Sign in

Poet, writer, & editor, born in Detroit & living in Miami.

What we can learn from the most recent allegations against high-profile YouTubers

Deja vu: on Friday, an underage fan came forward with allegations that he had been groomed by viral makeup artist and social media influencer, James Charles. This is the second time an underage fan has made such a statement, and at least the third time Charles has been publicly accused of being a sexual predator.

James Charles is merely the flavor of the week when it comes to influencers who are alleged abusers. Earlier this month, former Vine stars and podcasters David Dobrik and Jason Nash were criticized by former collaborators on the H3 podcast. The viral pranksters have been…

Kellee Kim deserved better.

Photo by Engin Akyurt

From the premier of Survivor: Island of the Idols, Kellee Kim was my favorite competitor. Maybe it’s really good editing; maybe it’s an Astrology thing (I love Libras); maybe she’s a naturally charming woman with innate likability that makes her ideal for reality TV show casting. Soon enough, she hid an immunity idol in her hair, and I — like many other viewers — knew we were watching an early front runner. So to watch her get eliminated — two hidden immunity idols in her pocket — should have been a kind of familiar agony for any fan of reality…

The CEO of Makeup Geek speaks out about Lipstick Gate and toxic online culture.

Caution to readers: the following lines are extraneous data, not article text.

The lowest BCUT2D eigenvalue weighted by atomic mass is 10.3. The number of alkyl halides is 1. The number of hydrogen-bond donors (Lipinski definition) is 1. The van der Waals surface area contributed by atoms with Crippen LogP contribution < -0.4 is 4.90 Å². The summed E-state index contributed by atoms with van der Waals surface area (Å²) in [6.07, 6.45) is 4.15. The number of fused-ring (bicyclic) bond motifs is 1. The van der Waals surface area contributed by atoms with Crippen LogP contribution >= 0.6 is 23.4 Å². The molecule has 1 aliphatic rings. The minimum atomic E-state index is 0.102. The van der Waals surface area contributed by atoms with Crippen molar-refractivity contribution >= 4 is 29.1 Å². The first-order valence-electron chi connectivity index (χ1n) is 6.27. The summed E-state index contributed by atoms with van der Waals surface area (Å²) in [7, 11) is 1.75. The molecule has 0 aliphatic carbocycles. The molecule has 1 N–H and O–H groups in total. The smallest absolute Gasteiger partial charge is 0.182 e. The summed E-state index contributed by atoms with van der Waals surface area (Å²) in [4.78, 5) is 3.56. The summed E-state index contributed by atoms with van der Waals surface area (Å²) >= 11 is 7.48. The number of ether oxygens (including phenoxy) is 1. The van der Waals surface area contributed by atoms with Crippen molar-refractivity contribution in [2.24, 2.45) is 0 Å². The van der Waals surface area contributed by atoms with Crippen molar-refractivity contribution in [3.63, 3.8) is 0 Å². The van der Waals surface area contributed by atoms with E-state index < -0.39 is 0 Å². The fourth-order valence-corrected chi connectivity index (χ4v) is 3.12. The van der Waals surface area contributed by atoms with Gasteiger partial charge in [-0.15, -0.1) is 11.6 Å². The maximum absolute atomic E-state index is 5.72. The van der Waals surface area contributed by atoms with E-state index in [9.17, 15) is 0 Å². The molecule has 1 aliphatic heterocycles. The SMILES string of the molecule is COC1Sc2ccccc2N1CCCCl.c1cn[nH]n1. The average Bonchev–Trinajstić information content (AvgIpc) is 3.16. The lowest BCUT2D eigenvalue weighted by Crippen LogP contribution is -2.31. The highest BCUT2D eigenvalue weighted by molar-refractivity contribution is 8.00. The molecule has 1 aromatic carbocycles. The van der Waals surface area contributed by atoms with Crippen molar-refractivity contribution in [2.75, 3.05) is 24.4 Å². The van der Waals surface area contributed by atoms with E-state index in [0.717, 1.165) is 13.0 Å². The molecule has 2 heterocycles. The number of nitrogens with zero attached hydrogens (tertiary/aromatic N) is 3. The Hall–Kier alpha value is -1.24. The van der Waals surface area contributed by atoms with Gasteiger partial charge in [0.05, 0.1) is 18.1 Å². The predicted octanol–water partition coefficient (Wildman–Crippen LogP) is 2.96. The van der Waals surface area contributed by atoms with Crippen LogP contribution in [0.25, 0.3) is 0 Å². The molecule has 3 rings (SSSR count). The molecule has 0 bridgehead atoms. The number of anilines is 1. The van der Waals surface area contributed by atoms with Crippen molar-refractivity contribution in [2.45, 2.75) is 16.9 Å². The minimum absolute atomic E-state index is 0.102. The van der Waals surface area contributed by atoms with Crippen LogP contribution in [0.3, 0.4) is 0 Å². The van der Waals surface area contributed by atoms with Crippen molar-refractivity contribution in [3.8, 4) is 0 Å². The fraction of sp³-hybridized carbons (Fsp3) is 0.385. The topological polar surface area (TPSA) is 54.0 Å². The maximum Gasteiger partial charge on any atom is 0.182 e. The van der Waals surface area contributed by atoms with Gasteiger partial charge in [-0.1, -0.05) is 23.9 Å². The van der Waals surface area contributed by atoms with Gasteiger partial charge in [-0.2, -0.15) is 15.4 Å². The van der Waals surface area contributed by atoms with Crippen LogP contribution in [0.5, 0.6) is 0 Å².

Marlena Stell had something to get off her chest last week. The social media influencer and CEO posted a video to her YouTube channel titled “Dear Influencers.” In the midst of public controversy caused by the launch of makeup brand Jaclyn Cosmetics, Stell’s video spoke to larger truths about the troubling dynamics between makeup brands, social media influencers, and consumers.

Last August, Stell also spoke up after a PR disaster known as “Drammageddon,” denouncing the behavior of dishonest influencers who had gone unchecked. …

When I did report, it was 12 hours after the assault had occurred and already nobody believed me.

My roommate didn’t believe me. His girlfriend sat next to me on my couch and posted funny cat videos to my rapist’s Facebook profile.

The nurses didn’t believe me, and neither did the police, because I came 12 hours after the assault occurred. When the assault occurred, I had been sleeping in my own house, next to my boyfriend, who didn’t wake me when he left for work. I had been drinking. Weeks later, I realized my rapist had drugged my drink.

photo by anthony michael cooremans

Get the Medium app

A button that says 'Download on the App Store', and if clicked it will lead you to the iOS App store
A button that says 'Get it on, Google Play', and if clicked it will lead you to the Google Play store